The main highlight for me was the accommodation at Alnmouth at the Shoreside Huts. It was ridiculously romantic, in the original sense of the word: huts on a hillside perch, overlooking the sea but not overlooked; a woodburner that kept us toasty even with the door open; food supplied by a local deli for that evening and breakfast the next morning.
I could have stayed there forever. We got up at 5am to see the sunrise holding hot mugs of tea made on the little stove. There was someone else doing the same thing out on the rocks below. The coastline is studded with incredible birdlife such as kittiwakes and Arctic terns and the locals know all about them. We laughed when we heard the owner of the Shoreline Huts, Dale, refer to the Farne Islands as the ‘Geordie Galapagos’. We did a Serenity Boats sunset trip, but sadly without a sunset. Still, we did see seals, the incredible migratory Arctic terns and the cutest little puffins, who were on their way off from the Farnes, we were told.
I did feel discombobulated walking with the sea on my right – I like it to be on my left, but AONB Ian had told us that it is best to hike the path south-to-north so that the sun is on your back, not on your face (I like to walk into the sun, not away from it, but boy I was glad of his advice later on what was to be the hottest day of the year).
We ended up in Berwick-upon-Tweed – somewhere I’ve routinely driven or trained past on the way up and down to Edinburgh Festival or my ex-in-laws. I had no idea how beautiful it is, and worthy of a stay in itself. We met with a local tour guide and incredible information store, Derek Sharman (Derek from Berwick!). He took us on a sunset tour of the amazing Elizabethan walls that I had no idea were there. Put it this way, I ended up looking up housing for sale in this beautiful Georgian town.
Could I live on an east coast? I could probably get used to it… Having coffee early on a sunny morning on Lindisfarne kind of confirmed that for me. While TMWHKW was scrambling over the outer edges of the island to get the best shot of the Priory before the crowds arrived, I bumped into someone from Wrexham, near my hometown in North Wales. He was wearing an ‘Eryri’ (Snowdon) t-shirt so I had to ask him if he was Welsh. We get everywhere, you know. We looked out over the causeway where the tide was slowly coming in and I realised it was just like the River Dee which separates my hometown from the Wirral – a shifting quicksand area that stops hikers from walking on this part of the coast.
“I wished we’d stayed here overnight,” said TMWHTW, packing up his camera.
As I’ve been walking the coastline here every day for my lockdown exercise, between Worthing and Ferring, I’ve been chatting to a few people along the way. It seems that the lockdown has made us all a little bit more open to talking to other people, at a safe distance, of course.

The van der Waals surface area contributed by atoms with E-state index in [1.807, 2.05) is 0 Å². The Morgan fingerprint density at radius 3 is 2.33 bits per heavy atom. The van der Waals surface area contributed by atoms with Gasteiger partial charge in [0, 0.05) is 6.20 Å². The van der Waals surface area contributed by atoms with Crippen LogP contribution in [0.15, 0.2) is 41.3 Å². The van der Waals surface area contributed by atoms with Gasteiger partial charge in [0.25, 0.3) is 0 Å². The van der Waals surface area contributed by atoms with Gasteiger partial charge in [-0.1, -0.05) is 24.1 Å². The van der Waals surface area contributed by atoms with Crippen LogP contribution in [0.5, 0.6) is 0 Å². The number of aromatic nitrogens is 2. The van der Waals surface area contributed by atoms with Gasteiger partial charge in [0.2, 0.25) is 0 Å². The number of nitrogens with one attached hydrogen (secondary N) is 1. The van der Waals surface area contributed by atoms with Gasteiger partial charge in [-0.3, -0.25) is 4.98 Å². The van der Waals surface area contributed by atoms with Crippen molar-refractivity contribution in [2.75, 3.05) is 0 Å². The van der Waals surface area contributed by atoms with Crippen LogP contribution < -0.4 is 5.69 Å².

For me, it started with ‘fish guy’ – I still don’t know what his name is, but he has a small shack on the seafront where he sells fish every day. He started in about week two of lockdown, and had everyone queuing two metres away. I got chatting to him one day when I was buying some fish-pie mix for my landpeople (I’m a lodger in a family home) and asked him how business was. “My business is about 70% hotels, restaurants and pubs,” he said grimly, “but I’d rather be here, outside, eating a packet of crisps in the fresh air.”
In ensuing conversations I’ve asked him about his boat, which goes out every day from Shoreham, and his business, which he runs with a partner, and his dad (I think). He has good weather forecasting equipment so I’ve taken to asking him about the forecast each week too. I quite like that he calls me ‘honey’ – it started as ‘love’ – sometimes a woman needs a ‘honey’.
I’ve also chatted to Pete, who runs Sea Lane Cafe in Goring with his brother. He opened tentatively a few weeks ago, to sell takeaway teas, coffees and the best scones I’ve ever tasted. He also has a fantastic two-metre system going on in the cafe where people come in one door and out of another, all maintaining a safe distance. He was in Thailand when COVID came in – he seems shellshocked by the escalation of it all, but I am so grateful that he has opened. I know he’s come in for a lot of flack for it online but anyone who goes there can see he is taking all the health and safety measures seriously. The much-awaited Bluebird cafe in Ferring opens its doors for takeaways tomorrow – I can’t wait…
One of my best chats was with ‘birdwatching man’ who sat with his chihuahua Lola and a large telescope on the WW2 pillbox near Ferring one day. I asked him what he was looking for and he reeled off a list of seabirds I can’t quite remember. I asked him what the best thing he’d ever seen was. “An albatross,” he said. “We tracked it all the way along the coast.”
My friend Paula has had a seagull who appeared to be talking to her through her window on a number of occasions, tapping the glass with his beak. Bird experts tell us that it’s a territorial thing. He is likely to be talking to what he sees as the opposition – himself – and telling him to move along!